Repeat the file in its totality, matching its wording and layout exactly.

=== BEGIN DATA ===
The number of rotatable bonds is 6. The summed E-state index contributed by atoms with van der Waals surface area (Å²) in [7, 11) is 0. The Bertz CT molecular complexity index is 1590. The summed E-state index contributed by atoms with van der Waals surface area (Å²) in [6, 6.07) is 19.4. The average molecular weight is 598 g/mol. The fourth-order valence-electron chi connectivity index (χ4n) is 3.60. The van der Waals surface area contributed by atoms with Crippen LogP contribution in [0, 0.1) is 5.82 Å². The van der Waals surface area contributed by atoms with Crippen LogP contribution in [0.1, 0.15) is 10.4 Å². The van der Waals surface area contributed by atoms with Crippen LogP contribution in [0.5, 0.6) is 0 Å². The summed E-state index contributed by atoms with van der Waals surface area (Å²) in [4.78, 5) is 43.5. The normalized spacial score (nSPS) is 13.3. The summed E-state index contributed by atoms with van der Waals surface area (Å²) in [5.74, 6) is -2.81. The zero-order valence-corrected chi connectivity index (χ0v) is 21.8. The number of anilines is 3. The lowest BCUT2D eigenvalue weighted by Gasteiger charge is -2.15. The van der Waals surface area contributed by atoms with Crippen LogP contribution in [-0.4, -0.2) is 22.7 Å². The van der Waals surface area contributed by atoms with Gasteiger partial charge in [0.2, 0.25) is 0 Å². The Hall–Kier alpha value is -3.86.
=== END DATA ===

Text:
The number of rotatable bonds is 6. The summed E-state index contributed by atoms with van der Waals surface area (Å²) in [7, 11) is 0. The Bertz CT molecular complexity index is 1590. The summed E-state index contributed by atoms with van der Waals surface area (Å²) in [6, 6.07) is 19.4. The average molecular weight is 598 g/mol. The fourth-order valence-electron chi connectivity index (χ4n) is 3.60. The van der Waals surface area contributed by atoms with Crippen LogP contribution in [0, 0.1) is 5.82 Å². The van der Waals surface area contributed by atoms with Crippen LogP contribution in [0.1, 0.15) is 10.4 Å². The van der Waals surface area contributed by atoms with Crippen LogP contribution in [0.5, 0.6) is 0 Å². The summed E-state index contributed by atoms with van der Waals surface area (Å²) in [4.78, 5) is 43.5. The normalized spacial score (nSPS) is 13.3. The summed E-state index contributed by atoms with van der Waals surface area (Å²) in [5.74, 6) is -2.81. The zero-order valence-corrected chi connectivity index (χ0v) is 21.8. The number of anilines is 3. The lowest BCUT2D eigenvalue weighted by Gasteiger charge is -2.15. The van der Waals surface area contributed by atoms with Crippen LogP contribution in [-0.4, -0.2) is 22.7 Å². The van der Waals surface area contributed by atoms with Gasteiger partial charge in [0.2, 0.25) is 0 Å². The Hall–Kier alpha value is -3.86.